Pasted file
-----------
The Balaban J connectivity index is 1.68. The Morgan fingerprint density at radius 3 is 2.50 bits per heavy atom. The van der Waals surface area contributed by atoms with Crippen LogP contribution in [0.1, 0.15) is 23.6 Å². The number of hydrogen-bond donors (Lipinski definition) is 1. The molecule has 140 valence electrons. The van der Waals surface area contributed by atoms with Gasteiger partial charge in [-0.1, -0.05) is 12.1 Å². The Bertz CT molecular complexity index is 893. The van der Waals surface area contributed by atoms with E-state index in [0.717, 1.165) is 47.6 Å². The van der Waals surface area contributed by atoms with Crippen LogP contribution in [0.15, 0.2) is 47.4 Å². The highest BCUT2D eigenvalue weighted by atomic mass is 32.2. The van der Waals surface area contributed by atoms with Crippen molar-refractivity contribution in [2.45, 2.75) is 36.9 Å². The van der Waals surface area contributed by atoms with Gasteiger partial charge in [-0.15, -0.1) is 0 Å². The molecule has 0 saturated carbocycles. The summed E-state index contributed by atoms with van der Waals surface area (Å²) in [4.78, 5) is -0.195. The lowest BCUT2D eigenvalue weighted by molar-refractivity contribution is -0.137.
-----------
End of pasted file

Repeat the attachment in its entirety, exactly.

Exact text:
The Balaban J connectivity index is 1.68. The Morgan fingerprint density at radius 3 is 2.50 bits per heavy atom. The van der Waals surface area contributed by atoms with Crippen LogP contribution in [0.1, 0.15) is 23.6 Å². The number of hydrogen-bond donors (Lipinski definition) is 1. The molecule has 140 valence electrons. The van der Waals surface area contributed by atoms with Gasteiger partial charge in [-0.1, -0.05) is 12.1 Å². The Bertz CT molecular complexity index is 893. The van der Waals surface area contributed by atoms with E-state index in [0.717, 1.165) is 47.6 Å². The van der Waals surface area contributed by atoms with Crippen LogP contribution in [0.15, 0.2) is 47.4 Å². The highest BCUT2D eigenvalue weighted by atomic mass is 32.2. The van der Waals surface area contributed by atoms with Crippen molar-refractivity contribution in [2.45, 2.75) is 36.9 Å². The van der Waals surface area contributed by atoms with Gasteiger partial charge in [-0.15, -0.1) is 0 Å². The molecule has 0 saturated carbocycles. The summed E-state index contributed by atoms with van der Waals surface area (Å²) in [4.78, 5) is -0.195. The lowest BCUT2D eigenvalue weighted by molar-refractivity contribution is -0.137.